While planned obsolescence is costly for consumers and can create unnecessary waste, it does have some benefits.

Jason Thacker is the chair of Research and Technology Ethics at the Ethics and Religious Liberty Commission of the Southern Baptist Convention.

THACKER: ​​ But at the same time, we also know that this practice, or this theory, in some sense, also creates jobs, it creates economic growth, it promotes innovation, it produces cheaper devices, so even luxury goods. Now some of the innovations that happen on luxury goods, or high end devices, make their way down into cheaper and more available devices for all people.

Thacker also says it’s important to distinguish between planned obsolescence and what’s called perceived obsolescence. Much of what we see as a product becoming obsolete is psychological. And behind that marketing science is our innate desire for the next great thing.

THACKER: Often I remember, especially around certain technology companies, devices, having a certain type of headphones, or a certain type of phone, or certain type of wearable, like a watch, or even glasses for that matter, or clothing. connote some type of identity, it can connote some type of status.

And in our increasingly consumerist culture, the line between need and want gets blurred really early.

THACKER: I talk to my 5 year old a lot about this, he says, I need this. And I have to teach him even at 5 years old, well, you don't need this, you want this, there's a difference between need and want.

Even if tech companies don’t heed the call to make devices that last longer, buyers still have a choice about when and whether they’re going to upgrade. And as we debate our next big tech purchase, Jason Thacker says that’s a great time to check our beliefs about what gives us value.

THACKER: It isn't tied to the type of technologies or the ways that they dress or things like that is that the church, the Body of Christ comes together to recognize our value is in the image of God. It's in the being created in God's image, having that inherent dignity, value and worth as human beings.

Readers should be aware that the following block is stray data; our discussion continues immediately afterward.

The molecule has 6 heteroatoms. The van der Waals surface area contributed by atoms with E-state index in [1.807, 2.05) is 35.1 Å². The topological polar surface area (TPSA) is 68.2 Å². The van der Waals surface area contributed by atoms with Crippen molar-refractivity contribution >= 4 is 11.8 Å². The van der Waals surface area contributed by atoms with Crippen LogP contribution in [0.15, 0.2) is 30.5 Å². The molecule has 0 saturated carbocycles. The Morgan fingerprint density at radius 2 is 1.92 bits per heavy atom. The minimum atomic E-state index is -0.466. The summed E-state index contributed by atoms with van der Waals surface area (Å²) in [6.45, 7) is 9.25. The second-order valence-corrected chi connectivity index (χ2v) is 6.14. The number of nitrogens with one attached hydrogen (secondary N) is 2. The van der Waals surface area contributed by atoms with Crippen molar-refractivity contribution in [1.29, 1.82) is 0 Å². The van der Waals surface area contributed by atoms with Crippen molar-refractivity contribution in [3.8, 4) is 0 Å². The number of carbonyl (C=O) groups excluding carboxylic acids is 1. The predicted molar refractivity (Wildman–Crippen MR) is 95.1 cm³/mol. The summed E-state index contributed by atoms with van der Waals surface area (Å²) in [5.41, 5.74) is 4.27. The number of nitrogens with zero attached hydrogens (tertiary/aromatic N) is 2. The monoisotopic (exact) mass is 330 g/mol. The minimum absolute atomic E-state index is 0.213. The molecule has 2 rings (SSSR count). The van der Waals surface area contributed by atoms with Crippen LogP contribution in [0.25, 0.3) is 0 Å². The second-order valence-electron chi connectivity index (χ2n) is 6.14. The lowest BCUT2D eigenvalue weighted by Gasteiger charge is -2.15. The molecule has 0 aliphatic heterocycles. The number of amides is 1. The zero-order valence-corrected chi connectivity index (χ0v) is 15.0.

Reporting for WORLD, I’m Caleb Bailey.

WORLD Radio transcripts are created on a rush deadline. This text may not be in its final form and may be updated or revised in the future. Accuracy and availability may vary. The authoritative record of WORLD Radio programming is the audio record.


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As a software developer with deep experience in battery management for mobile devices such as phones, I can tell you that this segment is completely wrong about the iPhone battery kerfuffle. Declining battery life is due to the physical laws of nature governing lithium, not Apple's greed. Their choice to slow down phones with old batteries is the right one for most users, who would rather their phones last through the day rather than speedily draining the battery, and users can turn off this throttling if they want.

To the contrary, this feature helps postpone obsolescence, as does Apple's battery replacement service.


The story was very misleading for at least two reasons:

First, it singled out Apple among modern tech companies for some reason, although by any metric I can muster, Apple leads the pack when it comes to product longevity (whether you look at how long devices receive software updates, performance over time, future-proofing through overpowered hardware, or just general build quality and reliability, etc.). Love ‘em or hate ‘em, when you compare them point by point with even the nicer Android phones, there is no competition in longevity — and that, to be clear, doesn’t indicate that the Android manufacturers are guilty of planned obsolescence, either. Before claiming that, I would want to see specific, tangible evidence.

We have none of that here. In the only specific modern example you cited (the oft-misrepresented “batterygate” business from a few years ago), you left out CRUCIAL details about what was actually going on. There was an issue with a small subset of iPhone 6 and 6S devices (NOT all older iPhones) in which the degrading of their batteries over time was causing unexpected shutdowns under certain conditions (low battery, cold weather, etc.). When these issues were discovered, Apple sought to mitigate them through a software update that controlled performance peaks to reduce strain on the battery (again, on devices with a degraded battery — not on all older phones). The obvious reasoning here is that a slightly slower phone (which many people likely wouldn’t even notice) would be preferable to phones unexpectedly shutting down (which would be a significant nuisance to all who experienced it). To me, that not only makes perfect sense, but sounds like the opposite of “obsolescence” of any sort — it was an attempt to make the phones people already had last longer.